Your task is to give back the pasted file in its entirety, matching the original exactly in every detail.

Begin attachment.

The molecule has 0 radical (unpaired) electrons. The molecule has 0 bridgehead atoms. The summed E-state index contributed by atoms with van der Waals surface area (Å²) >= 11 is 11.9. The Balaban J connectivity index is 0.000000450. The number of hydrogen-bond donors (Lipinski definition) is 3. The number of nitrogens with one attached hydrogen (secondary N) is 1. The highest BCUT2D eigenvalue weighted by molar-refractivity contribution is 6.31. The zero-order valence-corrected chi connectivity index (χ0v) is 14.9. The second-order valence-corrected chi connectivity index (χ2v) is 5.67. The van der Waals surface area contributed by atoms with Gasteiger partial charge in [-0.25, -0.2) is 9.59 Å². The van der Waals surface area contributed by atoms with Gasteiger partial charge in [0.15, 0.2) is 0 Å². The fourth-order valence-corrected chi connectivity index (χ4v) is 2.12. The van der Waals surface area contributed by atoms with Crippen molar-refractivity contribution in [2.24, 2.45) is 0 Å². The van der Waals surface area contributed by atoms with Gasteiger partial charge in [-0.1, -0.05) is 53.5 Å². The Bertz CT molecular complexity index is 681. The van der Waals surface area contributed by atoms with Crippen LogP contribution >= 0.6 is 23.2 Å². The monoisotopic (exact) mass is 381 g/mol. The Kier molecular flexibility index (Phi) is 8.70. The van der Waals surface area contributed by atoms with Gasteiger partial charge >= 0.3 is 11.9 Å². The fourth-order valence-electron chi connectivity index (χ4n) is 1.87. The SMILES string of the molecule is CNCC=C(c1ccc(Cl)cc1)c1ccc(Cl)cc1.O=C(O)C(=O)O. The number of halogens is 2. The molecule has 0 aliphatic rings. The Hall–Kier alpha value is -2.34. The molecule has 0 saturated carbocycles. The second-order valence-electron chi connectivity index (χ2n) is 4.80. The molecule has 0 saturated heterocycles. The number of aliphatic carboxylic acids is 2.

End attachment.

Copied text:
The molecule has 0 radical (unpaired) electrons. The molecule has 0 bridgehead atoms. The summed E-state index contributed by atoms with van der Waals surface area (Å²) >= 11 is 11.9. The Balaban J connectivity index is 0.000000450. The number of hydrogen-bond donors (Lipinski definition) is 3. The number of nitrogens with one attached hydrogen (secondary N) is 1. The highest BCUT2D eigenvalue weighted by molar-refractivity contribution is 6.31. The zero-order valence-corrected chi connectivity index (χ0v) is 14.9. The second-order valence-corrected chi connectivity index (χ2v) is 5.67. The van der Waals surface area contributed by atoms with Gasteiger partial charge in [-0.25, -0.2) is 9.59 Å². The van der Waals surface area contributed by atoms with Gasteiger partial charge in [0.15, 0.2) is 0 Å². The fourth-order valence-corrected chi connectivity index (χ4v) is 2.12. The van der Waals surface area contributed by atoms with Crippen molar-refractivity contribution in [2.24, 2.45) is 0 Å². The van der Waals surface area contributed by atoms with Gasteiger partial charge in [-0.1, -0.05) is 53.5 Å². The Bertz CT molecular complexity index is 681. The van der Waals surface area contributed by atoms with Crippen LogP contribution >= 0.6 is 23.2 Å². The monoisotopic (exact) mass is 381 g/mol. The Kier molecular flexibility index (Phi) is 8.70. The van der Waals surface area contributed by atoms with Gasteiger partial charge >= 0.3 is 11.9 Å². The fourth-order valence-electron chi connectivity index (χ4n) is 1.87. The SMILES string of the molecule is CNCC=C(c1ccc(Cl)cc1)c1ccc(Cl)cc1.O=C(O)C(=O)O. The number of halogens is 2. The molecule has 0 aliphatic rings. The Hall–Kier alpha value is -2.34. The molecule has 0 saturated carbocycles. The second-order valence-electron chi connectivity index (χ2n) is 4.80. The molecule has 0 saturated heterocycles. The number of aliphatic carboxylic acids is 2.